Yen Value Appears Headed For Intervention

Posted December 02, 2009

The Bank of Japan will not tolerate much more yen appreciation and public remarks led to a fall in value. The Canadian dollar rose to a 6-week high against the U.S. dollar as gold prices began to climb again. The South African rand strengthened also as commodity prices rose.


The Japanese Prime Minister Yukio Hatoyama said publicly that the yen’s strengthening will not be allowed to continue indefinitely.  That led to a fall in the yen against most major global currencies including the U.S. dollar.

The yen fell to 87.22 yen per dollar and to 131.69 yen per euro. The Bank of Japan is likely to intervene in the currency market as the yen approaches 87 yen. Over the last 11 months the yen has advanced 3.8 percent against the U.S. dollar. Currency intervention is a last resort strategy to manage currency values.

The economic recovery is heating up globally as investor risk appetite increases. These two factors together have been putting upward pressure on the yen. The yen also fell against the Australian dollar to 80.92 yen and against the New Zealand dollar to 63.53 yen.

Volatility in the currency market is being watched closely as analysts try to assess the impact of the recovery on the currency market. As recovery takes shape investors are taking on more risk in higher interest rate countries including the emerging markets. The current Aussie benchmark interest rate is at 3.75 percent compared to the U.S. rate of zero to .25 percent.

The U.S. dollar weakened to $1.5088 against the euro.

The UK pound recovered its losses against the euro and opened today London time at 90.80 pence per euro.

The Canadian dollar rose to a 6-week high as gold prices began to rise again. Gold is hitting new highs and reached $1,218.40 an ounce yesterday. Oil prices fell on the other hand to $77.80 a barrel for future December deliveries. But it’s gold that      pushed the loonie up to C$1.0406 against the U.S. dollar at one point.

One Canadian dollar will now purchase 95.67 U.S. cents as the currency settled at C$1.0453 by early morning Toronto time today.  Commodities account for half of the Canadian exports which is why the currency is sensitive to gold price movements. Analysts are predicting the loonie will reach parity against the greenback sometime in 2010.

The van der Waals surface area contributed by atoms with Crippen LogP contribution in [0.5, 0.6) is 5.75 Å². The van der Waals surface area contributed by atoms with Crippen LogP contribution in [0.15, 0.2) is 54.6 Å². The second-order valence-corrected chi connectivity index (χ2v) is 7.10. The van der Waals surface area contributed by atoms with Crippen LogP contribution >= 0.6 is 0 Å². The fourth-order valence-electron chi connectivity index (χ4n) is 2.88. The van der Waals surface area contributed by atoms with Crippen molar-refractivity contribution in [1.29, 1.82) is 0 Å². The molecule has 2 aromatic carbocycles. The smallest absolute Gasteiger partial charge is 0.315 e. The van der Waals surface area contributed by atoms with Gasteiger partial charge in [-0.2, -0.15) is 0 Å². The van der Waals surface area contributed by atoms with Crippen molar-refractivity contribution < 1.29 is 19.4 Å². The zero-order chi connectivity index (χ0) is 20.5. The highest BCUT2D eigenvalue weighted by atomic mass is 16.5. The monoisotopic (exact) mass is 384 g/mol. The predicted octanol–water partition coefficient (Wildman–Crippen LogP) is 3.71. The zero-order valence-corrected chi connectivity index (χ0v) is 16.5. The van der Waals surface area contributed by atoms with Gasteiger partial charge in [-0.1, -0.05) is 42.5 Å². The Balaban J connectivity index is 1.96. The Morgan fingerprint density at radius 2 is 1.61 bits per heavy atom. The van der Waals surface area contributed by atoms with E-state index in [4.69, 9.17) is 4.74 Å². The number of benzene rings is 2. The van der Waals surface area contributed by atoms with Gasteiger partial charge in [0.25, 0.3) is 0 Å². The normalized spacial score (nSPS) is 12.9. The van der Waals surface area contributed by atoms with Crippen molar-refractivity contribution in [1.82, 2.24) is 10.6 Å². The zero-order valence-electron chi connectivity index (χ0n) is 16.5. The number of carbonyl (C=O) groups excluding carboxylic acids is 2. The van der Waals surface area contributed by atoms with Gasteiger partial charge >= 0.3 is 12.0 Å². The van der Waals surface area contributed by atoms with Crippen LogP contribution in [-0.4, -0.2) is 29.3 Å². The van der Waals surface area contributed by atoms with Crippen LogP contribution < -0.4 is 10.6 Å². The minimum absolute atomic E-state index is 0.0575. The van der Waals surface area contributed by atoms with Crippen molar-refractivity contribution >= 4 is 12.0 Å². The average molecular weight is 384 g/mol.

Canada’s economy is improving at a faster rate than the U.S. economy. November’s numbers will likely show a net increase in jobs for November. The U.S. job market is still contracting.

The South African rand has strengthened to 7.2970 rands per U.S. dollar.  Analysts expect the rand to show further strengthening before the week is over as it continues an upward trend.

Dubai continued negotiations with the United Arab Emirates and a number of banks as it works to restructure the $60 billion currently due for its Dubai World investment.  The inability of Dubai to meet its debt payments shook the markets this week and made it clear there are further financial weaknesses yet to bubble to the surface on a global basis.

Prime Minister Gordon Brown indicated he intends on starting work for plans to cut the nation’s debt in half.

In the U.S. the national debt continues to grow. Last night President Barack Obama announced an increase in the number of troops being sent to Afghanistan and seemed to be quite vague on how it will be paid for. Also being discussed in the U.S. Congress is a massive national health care plan that will cost billions of dollars. These actions are causing concerns globally that the U.S. will be unable to manage its debt over the long term. This is particularly troubling to China which funds almost $800 billion of that debt.